The California Hotel

Welcome to the California Hotel

Amit Cohen

As cities develop, shiny skyscrapers and boutique coffee shops can take over older buildings and neighborhoods, displacing residents and erasing history. While neighborhoods are not static, maintaining an area’s historical and cultural character can help create a sense of place. Such is the case with the California Hotel in West Oakland–recent renovations have maintained the building’s historic exterior while giving it a new role in its community.

The five-story California Hotel was constructed in 1929, containing 150 rooms and an entertainment space. The hotel was only open to white guests through World War II before it began to allow Black musicians to stay overnight after their performances. New ownership ended the discrimination policy in 1953, and the hotel became a cornerstone of Oakland’s vibrant Black music scene, inviting artists such as BB King, Big Mama Thornton, and Ray Charles to perform at the Zanzibar, the hotel’s restaurant and performance space.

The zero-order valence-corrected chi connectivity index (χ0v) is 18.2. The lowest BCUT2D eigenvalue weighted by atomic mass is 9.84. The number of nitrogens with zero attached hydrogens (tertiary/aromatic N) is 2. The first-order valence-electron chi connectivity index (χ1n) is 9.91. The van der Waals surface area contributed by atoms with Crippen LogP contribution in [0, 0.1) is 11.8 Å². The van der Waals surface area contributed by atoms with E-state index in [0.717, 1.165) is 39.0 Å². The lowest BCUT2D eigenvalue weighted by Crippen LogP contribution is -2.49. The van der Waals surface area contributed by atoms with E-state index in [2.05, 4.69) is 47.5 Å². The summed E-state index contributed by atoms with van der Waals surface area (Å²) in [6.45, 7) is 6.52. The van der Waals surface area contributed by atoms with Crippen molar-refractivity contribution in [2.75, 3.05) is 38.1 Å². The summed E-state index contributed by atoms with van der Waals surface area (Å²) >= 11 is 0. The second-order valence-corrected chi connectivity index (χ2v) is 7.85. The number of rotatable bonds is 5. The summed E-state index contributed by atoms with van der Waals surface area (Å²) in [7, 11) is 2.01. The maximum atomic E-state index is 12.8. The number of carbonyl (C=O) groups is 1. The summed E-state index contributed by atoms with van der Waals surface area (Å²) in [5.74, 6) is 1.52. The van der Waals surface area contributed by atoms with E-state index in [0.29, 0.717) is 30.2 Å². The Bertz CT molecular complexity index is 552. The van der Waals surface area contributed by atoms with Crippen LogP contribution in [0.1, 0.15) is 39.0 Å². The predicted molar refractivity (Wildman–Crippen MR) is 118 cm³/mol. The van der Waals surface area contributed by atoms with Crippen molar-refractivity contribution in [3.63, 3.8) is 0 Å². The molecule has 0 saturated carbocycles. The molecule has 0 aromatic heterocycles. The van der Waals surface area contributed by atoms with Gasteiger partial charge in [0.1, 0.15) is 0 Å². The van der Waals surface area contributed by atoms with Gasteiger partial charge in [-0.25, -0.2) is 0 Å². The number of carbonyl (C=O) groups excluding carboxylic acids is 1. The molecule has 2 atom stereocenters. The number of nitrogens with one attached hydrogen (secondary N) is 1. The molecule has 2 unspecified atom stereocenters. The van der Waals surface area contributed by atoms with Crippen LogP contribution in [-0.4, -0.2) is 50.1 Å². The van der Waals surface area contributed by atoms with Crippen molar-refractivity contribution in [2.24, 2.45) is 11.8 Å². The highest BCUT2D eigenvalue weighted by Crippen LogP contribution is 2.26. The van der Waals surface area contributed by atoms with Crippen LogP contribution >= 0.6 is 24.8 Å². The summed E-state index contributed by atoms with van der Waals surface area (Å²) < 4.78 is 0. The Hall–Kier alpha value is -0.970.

In the 1950s, new infrastructure projects such as the Interstate Highway System and Bay Area Rapid Transit (BART) cut through West Oakland, breaking up the community and displacing residents. With business declining, the hotel was eventually converted into affordable housing by Oakland Community Housing, Inc. in 1987. The organization went defunct in 2007, and the hotel entered foreclosure.

In 2009, only a few residents remained in the building, which once housed more than a hundred people. Fortunately, the East Bay Asian Local Development Corporation (EBALDC) purchased the property and began renovations in 2012 to preserve the building’s affordable housing legacy. The $43 million development to create 137 affordable units—with 34 specifically for those with special needs—was planned to avoid displacing longtime tenants. EBALDC has also turned the old entertainment space into a hub for community events and resources. While no longer a bustling entertainment venue, the California Hotel looks to continue its role as a community anchor.

Cover image credit: East Bay Asian Local Development Corporation (EBALDC)

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